Nonetheless, the WCAG guidelines provide a helpful framework for working towards website accessibility. Even courts have come to rely on it. The WCAG 2.0 outlines four principles for website accessible design. Stating that websites must be:

  • Perceivable 
  • Operable
  • Understandable
  • Robust

People with disabilities should be factored into your website’s design and content creation. These disabilities include, but are not limited to, low vision and blindness, hearing loss and deafness, cognitive limitations, limitations to movement, and photosensitivity.

Where do we go from here?

The lack of explicit clarity around the legal definition of an ADA-compliant website still exists. Regardless, your business or agency should strive to make your website accessible to as many types of people with disabilities as possible. Not only does this protect you from a lawsuit, but it is also good business practice.

How so? For one thing, you open up your business to a more extensive potential customer base: over 40 million more Americans. According to the CDC, One in 4 U.S. adults – 61 million Americans – have a disability that impacts major life activities.

Furthermore, the practices involved in making websites accessible should be part of your website SEO practice. Consider general accessibility in your website design because it is the right thing to do. 

For website owners, the biggest challenge in working towards compliance is the cost of making a website ADA-compliant. If your website is not ADA compliant, the potential cost you would have to pay from the lawsuit is not worth it. It could cost from a few hundred to tens of thousands of dollars, depending on the complexity of the website.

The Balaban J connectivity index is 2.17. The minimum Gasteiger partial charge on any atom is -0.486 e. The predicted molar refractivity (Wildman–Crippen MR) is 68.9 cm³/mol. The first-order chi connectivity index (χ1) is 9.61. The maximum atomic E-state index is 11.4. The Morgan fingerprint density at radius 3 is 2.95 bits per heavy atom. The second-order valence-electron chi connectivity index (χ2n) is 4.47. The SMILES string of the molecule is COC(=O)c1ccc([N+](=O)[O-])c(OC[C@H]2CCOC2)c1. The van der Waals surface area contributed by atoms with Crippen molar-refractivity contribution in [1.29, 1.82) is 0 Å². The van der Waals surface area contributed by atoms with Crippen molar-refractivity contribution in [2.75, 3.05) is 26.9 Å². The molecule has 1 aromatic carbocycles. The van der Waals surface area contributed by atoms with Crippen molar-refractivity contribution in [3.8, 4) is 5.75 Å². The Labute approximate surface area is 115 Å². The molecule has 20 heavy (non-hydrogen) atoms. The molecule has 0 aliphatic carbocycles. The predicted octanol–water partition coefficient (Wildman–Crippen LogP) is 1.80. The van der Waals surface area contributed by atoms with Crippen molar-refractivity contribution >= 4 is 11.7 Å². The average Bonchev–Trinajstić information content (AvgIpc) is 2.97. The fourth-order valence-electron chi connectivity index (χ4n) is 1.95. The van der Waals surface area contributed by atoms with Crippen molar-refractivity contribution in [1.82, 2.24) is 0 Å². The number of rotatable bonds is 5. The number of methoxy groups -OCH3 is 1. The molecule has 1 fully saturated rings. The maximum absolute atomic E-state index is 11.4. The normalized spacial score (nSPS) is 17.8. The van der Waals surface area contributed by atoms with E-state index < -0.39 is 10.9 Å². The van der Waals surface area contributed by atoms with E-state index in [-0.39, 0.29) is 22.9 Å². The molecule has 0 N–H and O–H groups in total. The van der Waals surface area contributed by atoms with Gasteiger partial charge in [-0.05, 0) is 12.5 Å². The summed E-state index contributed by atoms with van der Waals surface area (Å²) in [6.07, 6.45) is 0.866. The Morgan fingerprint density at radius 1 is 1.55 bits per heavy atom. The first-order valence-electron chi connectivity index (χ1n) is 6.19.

There are many benefits to having an ADA-compliant website, such as increased brand reputation, brand loyalty, and client referrals. Consider the alternative, though. If you don’t make your website compliant and file a lawsuit, you will spend more money than you hoped to save.

If you haven’t already, you should have your website checked for accessibility and make plans to ensure it becomes “accessible.”

Time for a Recap

An ADA-compliant website passes a set of web accessibility standards. It considers the inclusion of people with disabilities in its content creation. Just remember: the benefits of being compliant are worth the effort.

Is ADA compliance mandatory for business?

Yes, it is! Your website could be at the risk of litigation if it is not ADA-compliant.

If you need to check your website for ADA compliance, plan appropriately to make it compliant by contacting us. Our dedicated team at Search Engine Projects would be happy to walk you through the process.